Lilly  is a sophomore at West Geauga High School in Chesterland, Ohio. She has been an active member of her school’s environmental team, the West Geauga Environmental Discovery Project, for about three years now. Lilly enjoys helping and promoting sustainability in as many ways as she can.

Editor's Note: The opinions expressed in Greenversations are those of the author. They do not reflect EPA policy, endorsement, or action, and EPA does not verify the accuracy or science of the contents of the blog.

Career Advice from Lilly

2013 May 28

Lilly-PictureMy sister and I didn’t always get along growing up, but we both always had a strong interest in protecting the environment.  Now we are both doing environmental work, but in different ways.  You may remember my interview with Nefertiti.  Turns out her sister, Lilly Simmons, works at the EPA as well.  I decided to sit down with Lilly and find out more about her role at the EPA.

What is your position at the EPA?

I am an Environmental Scientist in the Underground Injection Branch within the Water Division.  I work with the regulation of shallow and deep injection wells. I help protect drinking water.

Do you have prior work experiences that lead you to the EPA?

I started at the EPA as an intern the summer before my senior year of college and have been here since.  During college I worked in my schools Admissions Office and have an appreciation for organized files, which is very helpful at the EPA.

What is a typical day like for you?

I start my day by checking my email and responding to any pressing matters.  I use excel to create spreadsheets for tests and tracking.  Some of my work involves technical review of permit files, mechanical integrity tests to make sure deep injection wells are not leaking, compliance assistance, and public notices. 

What is the best part of your job?

There are times when I almost forget about what I am doing at work because it is so specific, but then realize that I am helping to protect drinking water.  My work does have an impact.  This is my dream job, knowing I am doing my part to help the environment. 

Did you always have an interest in the environment?

Pretty much!  As a child I grew up in California when literally everyday was Earth Day.  Every day was about saving water, turning off lights, and planting trees.  I remember the first time I saw rain and I was actually frightened by it. 

What classes did you take in school that you use on the job today?

Math classes are obviously helpful.  I also took two engineering classes, where we did a lot of work in spreadsheets.  The environmental policy class I took was helpful for understanding the context of what we do at the EPA.  I have my Masters in Public Administration, which has also helped contextual.  I can understand the budget, policy and planning of the Agency more. 

Do you have any advice for kids today who have an interest in protecting our environment?

Learn everything you can about the environment.  Tell people that is what you want to do, and it will happen. 

 

Editor's Note: The opinions expressed in Greenversations are those of the author. They do not reflect EPA policy, endorsement, or action, and EPA does not verify the accuracy or science of the contents of the blog.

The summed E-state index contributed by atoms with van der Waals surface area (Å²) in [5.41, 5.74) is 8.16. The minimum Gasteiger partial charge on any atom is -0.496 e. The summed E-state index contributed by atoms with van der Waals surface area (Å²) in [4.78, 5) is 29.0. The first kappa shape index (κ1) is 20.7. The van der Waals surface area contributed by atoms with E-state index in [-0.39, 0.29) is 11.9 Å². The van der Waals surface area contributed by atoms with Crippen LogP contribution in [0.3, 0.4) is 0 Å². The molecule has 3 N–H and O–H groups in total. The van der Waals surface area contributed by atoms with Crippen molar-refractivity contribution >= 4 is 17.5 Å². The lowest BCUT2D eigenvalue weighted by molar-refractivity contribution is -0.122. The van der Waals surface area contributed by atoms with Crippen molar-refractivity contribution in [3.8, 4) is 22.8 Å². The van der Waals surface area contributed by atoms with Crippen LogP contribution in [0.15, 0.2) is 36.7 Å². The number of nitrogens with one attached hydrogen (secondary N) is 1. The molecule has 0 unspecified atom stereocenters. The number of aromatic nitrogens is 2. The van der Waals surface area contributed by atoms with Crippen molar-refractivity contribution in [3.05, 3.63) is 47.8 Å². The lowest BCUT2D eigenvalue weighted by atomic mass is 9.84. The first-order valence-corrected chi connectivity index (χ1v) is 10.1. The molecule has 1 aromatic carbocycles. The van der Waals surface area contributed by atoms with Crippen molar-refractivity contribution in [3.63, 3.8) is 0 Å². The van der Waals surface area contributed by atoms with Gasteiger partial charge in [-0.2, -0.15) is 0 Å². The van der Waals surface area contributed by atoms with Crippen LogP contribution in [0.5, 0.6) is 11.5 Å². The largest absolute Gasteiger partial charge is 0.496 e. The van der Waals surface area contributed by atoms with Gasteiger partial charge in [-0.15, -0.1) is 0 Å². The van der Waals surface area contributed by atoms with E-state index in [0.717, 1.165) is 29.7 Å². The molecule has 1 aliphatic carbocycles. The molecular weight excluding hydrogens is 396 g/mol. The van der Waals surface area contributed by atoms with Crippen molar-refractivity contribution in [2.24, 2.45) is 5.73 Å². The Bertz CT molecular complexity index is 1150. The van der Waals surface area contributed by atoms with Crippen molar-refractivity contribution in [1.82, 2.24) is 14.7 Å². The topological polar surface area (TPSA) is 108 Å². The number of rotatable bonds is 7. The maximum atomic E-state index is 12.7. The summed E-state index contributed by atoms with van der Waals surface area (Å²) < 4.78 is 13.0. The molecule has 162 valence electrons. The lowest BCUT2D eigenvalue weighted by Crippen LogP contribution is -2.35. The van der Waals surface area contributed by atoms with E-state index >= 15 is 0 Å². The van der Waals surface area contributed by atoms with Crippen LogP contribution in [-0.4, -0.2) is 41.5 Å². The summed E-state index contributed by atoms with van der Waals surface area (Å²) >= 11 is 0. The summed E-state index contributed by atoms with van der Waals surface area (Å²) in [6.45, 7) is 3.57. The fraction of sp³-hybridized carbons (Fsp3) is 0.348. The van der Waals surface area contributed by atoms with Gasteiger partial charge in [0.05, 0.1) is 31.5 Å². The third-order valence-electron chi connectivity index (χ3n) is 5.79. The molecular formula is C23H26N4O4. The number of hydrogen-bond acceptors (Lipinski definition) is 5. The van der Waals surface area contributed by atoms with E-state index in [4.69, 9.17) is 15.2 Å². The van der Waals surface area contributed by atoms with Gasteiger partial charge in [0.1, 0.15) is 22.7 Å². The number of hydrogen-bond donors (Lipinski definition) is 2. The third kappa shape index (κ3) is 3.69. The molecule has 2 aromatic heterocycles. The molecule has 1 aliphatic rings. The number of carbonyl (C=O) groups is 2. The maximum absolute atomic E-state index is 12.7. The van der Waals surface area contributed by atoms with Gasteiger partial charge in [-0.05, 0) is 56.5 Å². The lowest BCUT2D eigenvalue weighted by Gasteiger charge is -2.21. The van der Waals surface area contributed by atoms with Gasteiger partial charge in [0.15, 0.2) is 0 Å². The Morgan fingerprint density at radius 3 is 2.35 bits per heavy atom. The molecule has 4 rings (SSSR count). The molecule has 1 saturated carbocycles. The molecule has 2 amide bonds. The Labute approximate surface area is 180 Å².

FLIP TAP STACK

2013 May 23

By: Wendy

Do you want to know how it feels to be part of the Green Team? Well in January, at Wagner Middle School, the Green Team and I helped the school to go greener.  We noticed that when we finish eating lunch, we simply dump our food, trays, and milk cartons right in the trash bin. Most people ignored the recycling bin and the liquid bucket where you pour the leftover milk. This has to stop and that was why we started to “Flip, Tap, Stack.”

The Flip Tap Stack helped in a major way even though there are still people who are not throwing their things in the right bins, but it did help make the school greener.  “Flip, Tap, Stack” is basically something that the Green Team has settled on for the lunch routine. What we do in lunch is that once we finish eating, we pour the liquids out of our milk cartons in the liquid bucket, and then recycle the milk carton. After that, we flip our trays in the trash bin, tap the leftover foods in the tray, and then stack the trays. Obviously people didn’t know how to do this process properly at the start, so we guided them.

For one week, the Green Team and some student volunteers help guide where to throw food. At first, it was pretty confusing for them, but as they did it day by day, they seemed to get a good sense of where and what to do with their food. They didn’t know if plastic cups were to go into the trash or the recycling bin and if aluminum foil was to go to recycling bin or trash too. Therefore, we told them that aluminum foil was to be recycled and plastic cups were to be thrown in the trash. When they were no longer guided, very few threw their things in the wrong bin.

Doing this process was just a little more work, but it’s worth it if it can make the world a little bit greener! That’s how our school worked with recycling and throwing out trash. How do you make this world a little bit greener?

Bio: Wendy is a student at Wagner Middle School in NY, NY. She enjoys being part of the Green Team.

Editor's Note: The opinions expressed in Greenversations are those of the author. They do not reflect EPA policy, endorsement, or action, and EPA does not verify the accuracy or science of the contents of the blog.